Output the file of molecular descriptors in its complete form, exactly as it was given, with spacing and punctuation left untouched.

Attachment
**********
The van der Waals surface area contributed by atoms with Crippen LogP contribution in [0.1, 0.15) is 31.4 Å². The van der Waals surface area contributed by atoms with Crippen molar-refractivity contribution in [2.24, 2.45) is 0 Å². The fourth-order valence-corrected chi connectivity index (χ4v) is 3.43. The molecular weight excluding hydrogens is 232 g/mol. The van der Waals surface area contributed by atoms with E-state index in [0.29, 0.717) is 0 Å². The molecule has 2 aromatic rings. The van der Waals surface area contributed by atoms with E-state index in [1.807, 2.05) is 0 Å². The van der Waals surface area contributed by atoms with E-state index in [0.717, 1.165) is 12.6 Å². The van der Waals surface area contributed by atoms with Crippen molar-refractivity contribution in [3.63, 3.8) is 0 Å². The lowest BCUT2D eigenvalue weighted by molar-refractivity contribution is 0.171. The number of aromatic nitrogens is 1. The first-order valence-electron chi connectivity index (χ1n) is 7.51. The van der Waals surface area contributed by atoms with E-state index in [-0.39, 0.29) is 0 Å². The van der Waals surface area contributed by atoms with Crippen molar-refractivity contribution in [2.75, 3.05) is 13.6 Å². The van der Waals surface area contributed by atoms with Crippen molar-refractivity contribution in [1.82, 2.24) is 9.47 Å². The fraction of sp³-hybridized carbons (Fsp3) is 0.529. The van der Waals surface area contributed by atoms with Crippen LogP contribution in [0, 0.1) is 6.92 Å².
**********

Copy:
The van der Waals surface area contributed by atoms with Crippen LogP contribution in [0.1, 0.15) is 31.4 Å². The van der Waals surface area contributed by atoms with Crippen molar-refractivity contribution in [2.24, 2.45) is 0 Å². The fourth-order valence-corrected chi connectivity index (χ4v) is 3.43. The molecular weight excluding hydrogens is 232 g/mol. The van der Waals surface area contributed by atoms with E-state index in [0.29, 0.717) is 0 Å². The molecule has 2 aromatic rings. The van der Waals surface area contributed by atoms with E-state index in [1.807, 2.05) is 0 Å². The van der Waals surface area contributed by atoms with E-state index in [0.717, 1.165) is 12.6 Å². The van der Waals surface area contributed by atoms with Crippen molar-refractivity contribution in [3.63, 3.8) is 0 Å². The lowest BCUT2D eigenvalue weighted by molar-refractivity contribution is 0.171. The number of aromatic nitrogens is 1. The first-order valence-electron chi connectivity index (χ1n) is 7.51. The van der Waals surface area contributed by atoms with E-state index in [-0.39, 0.29) is 0 Å². The van der Waals surface area contributed by atoms with Crippen molar-refractivity contribution in [2.75, 3.05) is 13.6 Å². The van der Waals surface area contributed by atoms with Crippen molar-refractivity contribution in [1.82, 2.24) is 9.47 Å². The fraction of sp³-hybridized carbons (Fsp3) is 0.529. The van der Waals surface area contributed by atoms with Crippen LogP contribution in [0, 0.1) is 6.92 Å².